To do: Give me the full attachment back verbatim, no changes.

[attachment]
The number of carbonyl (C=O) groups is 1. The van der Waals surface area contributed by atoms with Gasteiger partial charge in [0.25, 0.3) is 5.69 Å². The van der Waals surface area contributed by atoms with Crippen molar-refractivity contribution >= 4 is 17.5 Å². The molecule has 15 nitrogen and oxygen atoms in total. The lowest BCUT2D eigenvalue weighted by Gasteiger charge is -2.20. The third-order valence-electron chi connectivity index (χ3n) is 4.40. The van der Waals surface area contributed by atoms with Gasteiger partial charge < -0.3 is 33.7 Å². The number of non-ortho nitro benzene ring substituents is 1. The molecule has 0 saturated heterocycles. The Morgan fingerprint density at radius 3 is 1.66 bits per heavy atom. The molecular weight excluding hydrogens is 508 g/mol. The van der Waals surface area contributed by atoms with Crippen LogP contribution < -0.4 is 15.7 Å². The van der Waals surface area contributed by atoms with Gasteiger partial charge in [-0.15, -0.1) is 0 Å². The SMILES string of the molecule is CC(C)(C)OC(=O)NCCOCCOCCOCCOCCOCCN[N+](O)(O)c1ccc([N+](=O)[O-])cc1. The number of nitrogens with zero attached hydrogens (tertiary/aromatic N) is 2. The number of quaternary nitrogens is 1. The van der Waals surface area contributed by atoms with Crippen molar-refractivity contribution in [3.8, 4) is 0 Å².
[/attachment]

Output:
The number of carbonyl (C=O) groups is 1. The van der Waals surface area contributed by atoms with Gasteiger partial charge in [0.25, 0.3) is 5.69 Å². The van der Waals surface area contributed by atoms with Crippen molar-refractivity contribution >= 4 is 17.5 Å². The molecule has 15 nitrogen and oxygen atoms in total. The lowest BCUT2D eigenvalue weighted by Gasteiger charge is -2.20. The third-order valence-electron chi connectivity index (χ3n) is 4.40. The van der Waals surface area contributed by atoms with Gasteiger partial charge < -0.3 is 33.7 Å². The number of non-ortho nitro benzene ring substituents is 1. The molecule has 0 saturated heterocycles. The Morgan fingerprint density at radius 3 is 1.66 bits per heavy atom. The molecular weight excluding hydrogens is 508 g/mol. The van der Waals surface area contributed by atoms with Crippen LogP contribution < -0.4 is 15.7 Å². The van der Waals surface area contributed by atoms with Gasteiger partial charge in [-0.15, -0.1) is 0 Å². The SMILES string of the molecule is CC(C)(C)OC(=O)NCCOCCOCCOCCOCCOCCN[N+](O)(O)c1ccc([N+](=O)[O-])cc1. The number of nitrogens with zero attached hydrogens (tertiary/aromatic N) is 2. The number of quaternary nitrogens is 1. The van der Waals surface area contributed by atoms with Crippen molar-refractivity contribution in [3.8, 4) is 0 Å².